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Grain-Size Characteristics of Unconfined Deep-Water Deposits in the Quaternary Santa Monica Basin, California: Implications for Reservoir Quality in Distal Turbidite Systems

Romans, Brian; Fildani, Andrea; Clark, Julian; Power, Bruce; Sullivan, Morgan

As exploration and development moves farther offshore and into ultra-deep water, the likelihood of encountering distal parts of turbidite systems in the subsurface increases. Variability in turbidite sandstone reservoir quality (porosity-permeability) is a consequence of numerous factors, including burial depth and compaction, fluid flow and diagenetic history, structural/deformational history, and depositional facies. In some basins, all of these factors are at play, confounding the ability to determine their relative effects and, thus, to make accurate predictions. Here, we use sediment cores from a modern (latest Pleistocene to Holocene) submarine fan system in the Santa Monica Basin, offshore California, to study the influence of depositional facies and architecture on sediment texture and grain-size. Grain-size distributions of samples from modern deep-sea fans are a valuable proxy for depositional controls on reservoir quality because the sediments are not yet deeply buried nor have undergone significant diagenesis. The Santa Monica Basin was chosen because it combines sediment cores from the deepest, most distal, part of the basin (ODP Site 1015) with seismic-reflection data to evaluate stratigraphic architecture.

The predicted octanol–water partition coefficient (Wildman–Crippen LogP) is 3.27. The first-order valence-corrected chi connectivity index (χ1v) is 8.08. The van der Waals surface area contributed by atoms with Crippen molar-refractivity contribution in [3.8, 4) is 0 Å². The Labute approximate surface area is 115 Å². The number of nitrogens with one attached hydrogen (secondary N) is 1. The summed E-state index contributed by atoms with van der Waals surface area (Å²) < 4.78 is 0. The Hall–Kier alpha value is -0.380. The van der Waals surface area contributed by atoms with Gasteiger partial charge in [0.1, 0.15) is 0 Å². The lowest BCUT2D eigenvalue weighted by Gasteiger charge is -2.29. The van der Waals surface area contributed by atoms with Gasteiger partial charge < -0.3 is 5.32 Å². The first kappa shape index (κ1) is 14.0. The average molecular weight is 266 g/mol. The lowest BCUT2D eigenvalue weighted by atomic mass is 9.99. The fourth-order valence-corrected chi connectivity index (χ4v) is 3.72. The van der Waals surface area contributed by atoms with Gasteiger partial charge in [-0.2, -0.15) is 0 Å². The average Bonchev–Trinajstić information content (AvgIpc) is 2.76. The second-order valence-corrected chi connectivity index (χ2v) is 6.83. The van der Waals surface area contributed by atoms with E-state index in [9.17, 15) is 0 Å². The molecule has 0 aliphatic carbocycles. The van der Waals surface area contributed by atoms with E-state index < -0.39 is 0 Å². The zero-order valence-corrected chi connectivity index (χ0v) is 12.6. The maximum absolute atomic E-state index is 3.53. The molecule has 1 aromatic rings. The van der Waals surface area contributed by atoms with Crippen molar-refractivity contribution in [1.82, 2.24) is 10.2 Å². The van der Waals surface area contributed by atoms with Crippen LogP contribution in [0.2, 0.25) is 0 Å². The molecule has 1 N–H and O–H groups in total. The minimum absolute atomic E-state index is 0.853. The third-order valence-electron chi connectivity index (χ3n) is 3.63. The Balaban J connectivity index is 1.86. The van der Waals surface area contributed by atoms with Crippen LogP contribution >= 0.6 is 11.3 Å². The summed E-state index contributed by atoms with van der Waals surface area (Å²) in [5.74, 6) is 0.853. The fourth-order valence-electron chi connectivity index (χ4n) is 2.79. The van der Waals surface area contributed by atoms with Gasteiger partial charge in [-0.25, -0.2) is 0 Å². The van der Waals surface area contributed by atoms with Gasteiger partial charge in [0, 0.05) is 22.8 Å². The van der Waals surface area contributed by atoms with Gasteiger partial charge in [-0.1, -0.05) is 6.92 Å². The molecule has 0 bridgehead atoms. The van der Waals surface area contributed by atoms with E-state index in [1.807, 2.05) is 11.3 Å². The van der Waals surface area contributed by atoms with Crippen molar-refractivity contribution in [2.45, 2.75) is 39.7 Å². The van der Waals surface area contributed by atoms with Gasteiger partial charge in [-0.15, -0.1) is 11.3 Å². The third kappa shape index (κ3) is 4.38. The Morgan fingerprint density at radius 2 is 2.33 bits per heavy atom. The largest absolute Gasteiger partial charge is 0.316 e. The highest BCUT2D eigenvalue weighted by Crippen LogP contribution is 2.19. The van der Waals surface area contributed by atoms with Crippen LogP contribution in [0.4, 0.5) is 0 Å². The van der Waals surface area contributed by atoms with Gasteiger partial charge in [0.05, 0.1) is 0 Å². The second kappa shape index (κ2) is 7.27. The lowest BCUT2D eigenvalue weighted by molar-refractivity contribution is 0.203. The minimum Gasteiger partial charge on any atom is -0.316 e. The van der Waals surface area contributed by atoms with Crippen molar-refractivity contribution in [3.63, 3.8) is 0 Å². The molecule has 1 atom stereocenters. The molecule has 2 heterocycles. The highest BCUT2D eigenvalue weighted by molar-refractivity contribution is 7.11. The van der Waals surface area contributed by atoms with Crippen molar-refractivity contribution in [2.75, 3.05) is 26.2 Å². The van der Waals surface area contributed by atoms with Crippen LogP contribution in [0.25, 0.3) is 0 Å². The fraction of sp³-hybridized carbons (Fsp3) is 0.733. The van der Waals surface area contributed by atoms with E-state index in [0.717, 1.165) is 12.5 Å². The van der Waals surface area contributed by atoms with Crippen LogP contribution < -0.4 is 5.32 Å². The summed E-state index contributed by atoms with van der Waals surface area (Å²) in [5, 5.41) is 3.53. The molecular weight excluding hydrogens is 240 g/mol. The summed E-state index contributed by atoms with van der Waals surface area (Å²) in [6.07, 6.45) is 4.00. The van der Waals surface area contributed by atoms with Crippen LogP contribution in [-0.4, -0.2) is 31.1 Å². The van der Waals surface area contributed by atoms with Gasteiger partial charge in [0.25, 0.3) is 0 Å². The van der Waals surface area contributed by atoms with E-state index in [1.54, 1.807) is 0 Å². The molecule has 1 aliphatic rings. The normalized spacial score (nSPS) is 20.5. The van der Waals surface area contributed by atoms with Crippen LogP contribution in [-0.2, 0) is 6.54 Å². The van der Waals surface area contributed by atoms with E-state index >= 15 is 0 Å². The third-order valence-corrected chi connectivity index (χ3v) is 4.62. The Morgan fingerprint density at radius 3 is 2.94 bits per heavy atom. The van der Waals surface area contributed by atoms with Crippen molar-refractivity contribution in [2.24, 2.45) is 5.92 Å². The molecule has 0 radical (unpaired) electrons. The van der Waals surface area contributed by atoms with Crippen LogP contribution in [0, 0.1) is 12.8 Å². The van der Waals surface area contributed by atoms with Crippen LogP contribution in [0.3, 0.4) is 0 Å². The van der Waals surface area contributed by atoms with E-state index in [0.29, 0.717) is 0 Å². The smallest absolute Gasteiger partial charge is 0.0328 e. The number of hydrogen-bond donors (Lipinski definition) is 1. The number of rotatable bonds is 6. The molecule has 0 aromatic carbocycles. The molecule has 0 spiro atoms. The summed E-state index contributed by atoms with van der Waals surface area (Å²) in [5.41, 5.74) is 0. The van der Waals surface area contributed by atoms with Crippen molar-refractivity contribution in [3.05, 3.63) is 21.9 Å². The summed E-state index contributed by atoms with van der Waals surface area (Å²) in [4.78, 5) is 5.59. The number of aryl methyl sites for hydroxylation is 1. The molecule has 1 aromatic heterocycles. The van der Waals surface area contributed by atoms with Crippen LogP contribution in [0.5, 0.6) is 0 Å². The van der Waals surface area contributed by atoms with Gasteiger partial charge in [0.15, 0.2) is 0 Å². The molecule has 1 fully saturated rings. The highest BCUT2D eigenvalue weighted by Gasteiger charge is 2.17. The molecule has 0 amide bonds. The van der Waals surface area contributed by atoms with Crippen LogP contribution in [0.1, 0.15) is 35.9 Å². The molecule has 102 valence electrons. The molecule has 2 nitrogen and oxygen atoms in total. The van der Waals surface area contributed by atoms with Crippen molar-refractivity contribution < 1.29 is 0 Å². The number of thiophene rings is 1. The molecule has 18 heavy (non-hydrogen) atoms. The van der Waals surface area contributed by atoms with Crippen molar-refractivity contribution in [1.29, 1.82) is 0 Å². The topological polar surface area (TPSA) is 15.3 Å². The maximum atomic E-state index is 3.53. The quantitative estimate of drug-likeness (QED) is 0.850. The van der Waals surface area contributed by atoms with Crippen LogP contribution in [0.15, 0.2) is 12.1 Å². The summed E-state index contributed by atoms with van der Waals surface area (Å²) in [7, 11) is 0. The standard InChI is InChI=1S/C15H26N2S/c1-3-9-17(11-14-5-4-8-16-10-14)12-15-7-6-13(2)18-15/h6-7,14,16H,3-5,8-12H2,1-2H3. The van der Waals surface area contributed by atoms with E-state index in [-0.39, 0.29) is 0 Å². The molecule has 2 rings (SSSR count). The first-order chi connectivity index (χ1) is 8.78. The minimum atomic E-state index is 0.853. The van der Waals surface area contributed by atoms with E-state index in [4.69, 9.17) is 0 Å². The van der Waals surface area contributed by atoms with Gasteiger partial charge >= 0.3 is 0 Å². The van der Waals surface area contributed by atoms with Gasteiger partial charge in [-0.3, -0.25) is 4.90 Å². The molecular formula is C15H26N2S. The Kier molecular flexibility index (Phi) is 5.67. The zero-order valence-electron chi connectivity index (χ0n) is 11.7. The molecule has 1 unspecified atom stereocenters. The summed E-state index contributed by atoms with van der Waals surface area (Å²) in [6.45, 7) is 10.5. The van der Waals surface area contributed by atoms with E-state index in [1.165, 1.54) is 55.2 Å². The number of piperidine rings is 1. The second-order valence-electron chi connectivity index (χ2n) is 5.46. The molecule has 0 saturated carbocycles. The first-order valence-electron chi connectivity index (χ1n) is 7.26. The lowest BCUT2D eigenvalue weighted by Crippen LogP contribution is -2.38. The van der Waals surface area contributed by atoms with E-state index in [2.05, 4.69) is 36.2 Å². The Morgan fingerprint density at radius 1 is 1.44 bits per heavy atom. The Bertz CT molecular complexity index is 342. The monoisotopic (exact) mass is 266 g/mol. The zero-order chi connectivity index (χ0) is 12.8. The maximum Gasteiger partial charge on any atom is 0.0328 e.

Bathymetry and seismic-reflection data demonstrate that ODP 1015 penetrates tabular, sheet-like architecture indicative of deposition of sediment gravity flows in an unconfined setting. Sediment cores from the seafloor to ~120 m depth are characterized by medium- to thick-bedded, normally graded sands that are visually structureless with dewatering features. The upper parts of some beds have subtle horizontal structures and/or ‘banding' at mm- to cm-scale. Laser particle size analysis of 55 samples from eight individual beds was conducted to investigate quantitative grain-size distributions. Results show that these sand beds contain 20-30% silt in the basal parts, >50% silt in the upper part, and an overall mean of 40%. Distributions are dominantly fine-skewed with the most normal distributions derived from sands with obvious stratification. We hypothesize that the poorly sorted nature of these turbidite sands is a function of the distal environment in which sediment-laden flows are unable to effectively sort grain sizes during rapid deposition. These processes are a direct consequence of the very low gradients and absence of channels that define distal settings.


AAPG Search and Discovery Article #90163©2013AAPG 2013 Annual Convention and Exhibition, Pittsburgh, Pennsylvania, May 19-22, 2013